Xiaomi has dubbed the Redmi Note 11 Pro 5G the ‘mid-range flagship king’, which is quite strange, given that this determination is based on the delicate balance between price and hardware. But given how the Chinese company is making that proclamation so confidently, we wanted to see if the device is worth the investment, compared to its more powerful and expensive brethren.
And right out of the box, the Redmi Note 11 Pro 5G impresses. The flat edges and tempered glass back with matte coating feel comfortable to hold and touch, offering a more polished look and feel for a smartphone of its type. Gone is the whimsical structure of less high-end devices, and it feels secure in your palm, without giving off the sensation of potentially slipping from one’s hand.
When the phone is turned on, the crisp 6.67-inch FHD+ AMOLED Dot Display looks stunning, which matches the native resolution of 2400 x 1080, 20:9 aspect ratio with a 120Hz refresh rate. It is clear that be it for watching videos or gaming, the Redmi Note 11 Pro 5G doesn’t disappoint visually, as videos are smooth, sharp, and won’t look at all out of place even when compared to higher end smartphones such as the iPhone 13 and Samsung S22 series. The display is also made using Corning Gorilla Glass 5, which means that this is a reasonably durable smartphone that can withstand a few accidental drops.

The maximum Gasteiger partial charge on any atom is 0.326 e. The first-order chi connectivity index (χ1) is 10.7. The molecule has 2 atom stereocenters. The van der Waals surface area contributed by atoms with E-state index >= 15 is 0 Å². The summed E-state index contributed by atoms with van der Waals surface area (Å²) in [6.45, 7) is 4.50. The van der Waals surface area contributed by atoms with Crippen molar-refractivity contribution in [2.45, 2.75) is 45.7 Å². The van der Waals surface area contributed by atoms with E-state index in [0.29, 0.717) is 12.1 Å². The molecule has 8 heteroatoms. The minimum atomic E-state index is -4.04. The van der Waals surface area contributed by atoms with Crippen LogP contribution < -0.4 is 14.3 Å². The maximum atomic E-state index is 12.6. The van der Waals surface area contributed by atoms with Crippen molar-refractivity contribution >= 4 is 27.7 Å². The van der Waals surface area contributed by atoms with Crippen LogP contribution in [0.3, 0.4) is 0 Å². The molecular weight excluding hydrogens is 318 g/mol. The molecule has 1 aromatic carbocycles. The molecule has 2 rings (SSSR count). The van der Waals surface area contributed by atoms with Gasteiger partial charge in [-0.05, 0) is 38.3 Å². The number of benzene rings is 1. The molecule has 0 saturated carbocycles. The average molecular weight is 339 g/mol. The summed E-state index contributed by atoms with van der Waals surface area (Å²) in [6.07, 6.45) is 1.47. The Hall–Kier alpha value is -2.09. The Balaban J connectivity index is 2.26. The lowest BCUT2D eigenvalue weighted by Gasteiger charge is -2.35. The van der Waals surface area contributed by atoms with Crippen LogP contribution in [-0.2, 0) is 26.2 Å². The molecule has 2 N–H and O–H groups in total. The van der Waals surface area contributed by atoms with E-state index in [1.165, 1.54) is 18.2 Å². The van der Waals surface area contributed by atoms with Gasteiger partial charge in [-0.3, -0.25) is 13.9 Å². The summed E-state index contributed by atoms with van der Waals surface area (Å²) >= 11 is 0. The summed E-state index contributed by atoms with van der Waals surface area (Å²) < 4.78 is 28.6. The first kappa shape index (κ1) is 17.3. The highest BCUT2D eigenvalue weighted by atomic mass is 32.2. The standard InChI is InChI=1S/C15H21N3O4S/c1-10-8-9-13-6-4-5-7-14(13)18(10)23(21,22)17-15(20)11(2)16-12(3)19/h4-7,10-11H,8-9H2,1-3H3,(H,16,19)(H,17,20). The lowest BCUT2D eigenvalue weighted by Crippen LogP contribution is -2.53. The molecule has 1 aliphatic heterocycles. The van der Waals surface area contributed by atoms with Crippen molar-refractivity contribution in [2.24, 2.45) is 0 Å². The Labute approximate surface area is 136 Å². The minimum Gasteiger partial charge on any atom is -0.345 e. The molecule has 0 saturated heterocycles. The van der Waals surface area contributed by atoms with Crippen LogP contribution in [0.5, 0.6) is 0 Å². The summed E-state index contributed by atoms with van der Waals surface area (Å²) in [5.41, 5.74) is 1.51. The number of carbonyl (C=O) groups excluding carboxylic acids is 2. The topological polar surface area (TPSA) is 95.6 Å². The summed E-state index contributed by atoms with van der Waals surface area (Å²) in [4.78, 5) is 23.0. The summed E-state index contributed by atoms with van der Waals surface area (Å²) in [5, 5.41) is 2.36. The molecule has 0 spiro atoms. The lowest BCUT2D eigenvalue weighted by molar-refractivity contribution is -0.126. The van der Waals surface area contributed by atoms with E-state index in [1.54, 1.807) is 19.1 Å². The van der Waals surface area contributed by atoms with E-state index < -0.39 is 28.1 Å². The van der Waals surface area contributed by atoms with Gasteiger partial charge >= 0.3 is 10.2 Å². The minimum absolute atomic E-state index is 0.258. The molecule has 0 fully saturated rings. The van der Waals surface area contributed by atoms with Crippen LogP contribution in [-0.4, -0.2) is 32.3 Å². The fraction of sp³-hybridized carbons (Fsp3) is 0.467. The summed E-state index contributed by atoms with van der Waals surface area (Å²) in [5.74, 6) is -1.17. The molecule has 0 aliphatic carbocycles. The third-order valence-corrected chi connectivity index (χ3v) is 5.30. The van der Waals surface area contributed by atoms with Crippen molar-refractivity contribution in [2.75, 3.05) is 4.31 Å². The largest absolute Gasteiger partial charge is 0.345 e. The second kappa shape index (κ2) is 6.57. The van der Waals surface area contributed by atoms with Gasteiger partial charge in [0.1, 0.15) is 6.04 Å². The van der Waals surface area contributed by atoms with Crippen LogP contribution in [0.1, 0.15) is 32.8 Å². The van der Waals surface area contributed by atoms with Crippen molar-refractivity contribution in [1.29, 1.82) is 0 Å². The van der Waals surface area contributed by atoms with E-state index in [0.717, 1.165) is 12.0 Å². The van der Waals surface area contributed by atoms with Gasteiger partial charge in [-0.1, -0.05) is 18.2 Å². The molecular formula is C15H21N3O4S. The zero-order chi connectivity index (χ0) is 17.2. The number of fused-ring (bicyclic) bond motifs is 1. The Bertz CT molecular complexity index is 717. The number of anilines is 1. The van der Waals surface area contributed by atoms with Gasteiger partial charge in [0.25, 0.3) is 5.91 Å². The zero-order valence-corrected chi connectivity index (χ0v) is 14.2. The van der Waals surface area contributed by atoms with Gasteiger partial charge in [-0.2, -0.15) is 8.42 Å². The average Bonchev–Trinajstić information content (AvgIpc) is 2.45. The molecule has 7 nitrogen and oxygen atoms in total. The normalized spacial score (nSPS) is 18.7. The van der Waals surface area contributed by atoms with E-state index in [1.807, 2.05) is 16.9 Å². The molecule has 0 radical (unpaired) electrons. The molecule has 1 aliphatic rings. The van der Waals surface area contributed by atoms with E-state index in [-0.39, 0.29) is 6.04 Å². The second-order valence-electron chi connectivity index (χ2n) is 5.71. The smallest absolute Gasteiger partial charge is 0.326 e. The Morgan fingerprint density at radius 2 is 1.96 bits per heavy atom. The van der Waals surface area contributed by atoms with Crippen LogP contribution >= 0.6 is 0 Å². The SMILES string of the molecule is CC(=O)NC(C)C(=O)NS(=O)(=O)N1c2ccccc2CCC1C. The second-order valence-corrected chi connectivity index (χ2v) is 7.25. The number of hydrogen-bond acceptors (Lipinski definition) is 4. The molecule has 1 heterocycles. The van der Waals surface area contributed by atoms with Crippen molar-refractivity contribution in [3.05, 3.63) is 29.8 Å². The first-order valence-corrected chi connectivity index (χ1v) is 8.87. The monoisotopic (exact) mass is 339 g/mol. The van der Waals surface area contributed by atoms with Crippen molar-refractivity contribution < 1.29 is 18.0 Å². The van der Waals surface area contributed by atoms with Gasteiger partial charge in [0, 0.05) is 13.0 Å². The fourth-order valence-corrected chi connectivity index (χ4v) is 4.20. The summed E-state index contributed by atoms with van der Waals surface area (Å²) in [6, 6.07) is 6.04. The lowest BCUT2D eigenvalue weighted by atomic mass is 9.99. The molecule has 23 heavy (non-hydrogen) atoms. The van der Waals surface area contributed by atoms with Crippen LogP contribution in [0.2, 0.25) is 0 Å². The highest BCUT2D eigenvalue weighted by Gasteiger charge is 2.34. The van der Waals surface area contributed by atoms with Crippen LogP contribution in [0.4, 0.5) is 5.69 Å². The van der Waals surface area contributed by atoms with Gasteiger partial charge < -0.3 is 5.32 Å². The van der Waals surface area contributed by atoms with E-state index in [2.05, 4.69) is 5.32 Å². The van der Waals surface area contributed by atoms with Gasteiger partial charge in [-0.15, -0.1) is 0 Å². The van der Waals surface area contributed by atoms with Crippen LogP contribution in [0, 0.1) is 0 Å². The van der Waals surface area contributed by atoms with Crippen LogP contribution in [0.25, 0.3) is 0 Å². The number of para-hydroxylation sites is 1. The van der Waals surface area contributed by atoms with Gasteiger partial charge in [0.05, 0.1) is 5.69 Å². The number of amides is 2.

Of course, being a mid-range phone, if the display dazzles, then there must be compromises made elsewhere. The question then, is whether the compromises affect the experience of using the phone. The first bit of compromise is in the CPU, which is an octa-core Snapdragon 695 chipset, which, all things considered, is more than sufficient.
When running modern titles such as Genshin Impact and PUBG Mobile, with the graphical settings at medium or high, there are no stutters or any tangible issues while playing. While the phone does heat up, which is normal, it doesn’t reach unreasonable or dangerous temperatures during gaming sessions that last below two hours. On the highest graphical settings and over long periods of intense use, however, it is clear that the load is too much for the Snapdragon 695 to bear. The temperatures will start to feel uncomfortable, and games could crash due to the graphical demand.